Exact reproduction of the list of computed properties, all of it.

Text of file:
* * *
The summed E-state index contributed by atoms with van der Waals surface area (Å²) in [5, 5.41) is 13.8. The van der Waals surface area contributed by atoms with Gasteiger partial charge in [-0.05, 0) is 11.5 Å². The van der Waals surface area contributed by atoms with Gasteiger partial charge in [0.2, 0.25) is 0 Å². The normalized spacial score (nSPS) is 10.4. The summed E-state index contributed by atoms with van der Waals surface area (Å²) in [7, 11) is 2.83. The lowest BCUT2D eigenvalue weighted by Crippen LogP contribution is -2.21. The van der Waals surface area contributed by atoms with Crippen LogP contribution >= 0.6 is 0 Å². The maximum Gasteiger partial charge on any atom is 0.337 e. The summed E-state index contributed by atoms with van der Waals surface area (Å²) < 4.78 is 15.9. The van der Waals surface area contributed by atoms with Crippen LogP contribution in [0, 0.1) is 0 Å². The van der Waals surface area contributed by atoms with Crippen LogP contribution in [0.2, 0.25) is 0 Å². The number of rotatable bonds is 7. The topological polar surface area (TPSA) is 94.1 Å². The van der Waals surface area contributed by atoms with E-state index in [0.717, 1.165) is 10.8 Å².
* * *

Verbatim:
The summed E-state index contributed by atoms with van der Waals surface area (Å²) in [5, 5.41) is 13.8. The van der Waals surface area contributed by atoms with Gasteiger partial charge in [-0.05, 0) is 11.5 Å². The van der Waals surface area contributed by atoms with Gasteiger partial charge in [0.2, 0.25) is 0 Å². The normalized spacial score (nSPS) is 10.4. The summed E-state index contributed by atoms with van der Waals surface area (Å²) in [7, 11) is 2.83. The lowest BCUT2D eigenvalue weighted by Crippen LogP contribution is -2.21. The van der Waals surface area contributed by atoms with Crippen LogP contribution >= 0.6 is 0 Å². The maximum Gasteiger partial charge on any atom is 0.337 e. The summed E-state index contributed by atoms with van der Waals surface area (Å²) < 4.78 is 15.9. The van der Waals surface area contributed by atoms with Crippen LogP contribution in [0, 0.1) is 0 Å². The van der Waals surface area contributed by atoms with Crippen LogP contribution in [0.2, 0.25) is 0 Å². The number of rotatable bonds is 7. The topological polar surface area (TPSA) is 94.1 Å². The van der Waals surface area contributed by atoms with E-state index in [0.717, 1.165) is 10.8 Å².